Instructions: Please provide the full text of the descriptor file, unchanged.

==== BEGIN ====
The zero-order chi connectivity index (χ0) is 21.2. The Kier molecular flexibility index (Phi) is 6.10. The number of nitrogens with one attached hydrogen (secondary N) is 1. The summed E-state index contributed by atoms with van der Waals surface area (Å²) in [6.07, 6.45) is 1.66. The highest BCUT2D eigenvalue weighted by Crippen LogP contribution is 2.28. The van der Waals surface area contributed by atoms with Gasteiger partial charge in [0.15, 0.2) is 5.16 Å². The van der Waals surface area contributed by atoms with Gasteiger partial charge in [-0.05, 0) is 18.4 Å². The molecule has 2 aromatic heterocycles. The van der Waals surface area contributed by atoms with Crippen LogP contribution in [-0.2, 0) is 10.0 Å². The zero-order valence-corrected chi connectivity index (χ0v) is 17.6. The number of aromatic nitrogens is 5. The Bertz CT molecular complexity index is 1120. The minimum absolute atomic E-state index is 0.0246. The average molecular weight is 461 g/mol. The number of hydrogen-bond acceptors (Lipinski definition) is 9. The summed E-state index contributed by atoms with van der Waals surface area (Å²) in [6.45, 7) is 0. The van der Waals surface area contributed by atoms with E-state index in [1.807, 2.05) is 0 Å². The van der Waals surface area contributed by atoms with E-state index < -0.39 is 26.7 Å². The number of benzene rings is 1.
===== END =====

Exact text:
The zero-order chi connectivity index (χ0) is 21.2. The Kier molecular flexibility index (Phi) is 6.10. The number of nitrogens with one attached hydrogen (secondary N) is 1. The summed E-state index contributed by atoms with van der Waals surface area (Å²) in [6.07, 6.45) is 1.66. The highest BCUT2D eigenvalue weighted by Crippen LogP contribution is 2.28. The van der Waals surface area contributed by atoms with Gasteiger partial charge in [0.15, 0.2) is 5.16 Å². The van der Waals surface area contributed by atoms with Gasteiger partial charge in [-0.05, 0) is 18.4 Å². The molecule has 2 aromatic heterocycles. The van der Waals surface area contributed by atoms with Crippen LogP contribution in [-0.2, 0) is 10.0 Å². The zero-order valence-corrected chi connectivity index (χ0v) is 17.6. The number of aromatic nitrogens is 5. The Bertz CT molecular complexity index is 1120. The minimum absolute atomic E-state index is 0.0246. The average molecular weight is 461 g/mol. The number of hydrogen-bond acceptors (Lipinski definition) is 9. The summed E-state index contributed by atoms with van der Waals surface area (Å²) in [6.45, 7) is 0. The van der Waals surface area contributed by atoms with E-state index in [1.807, 2.05) is 0 Å². The van der Waals surface area contributed by atoms with E-state index < -0.39 is 26.7 Å². The number of benzene rings is 1.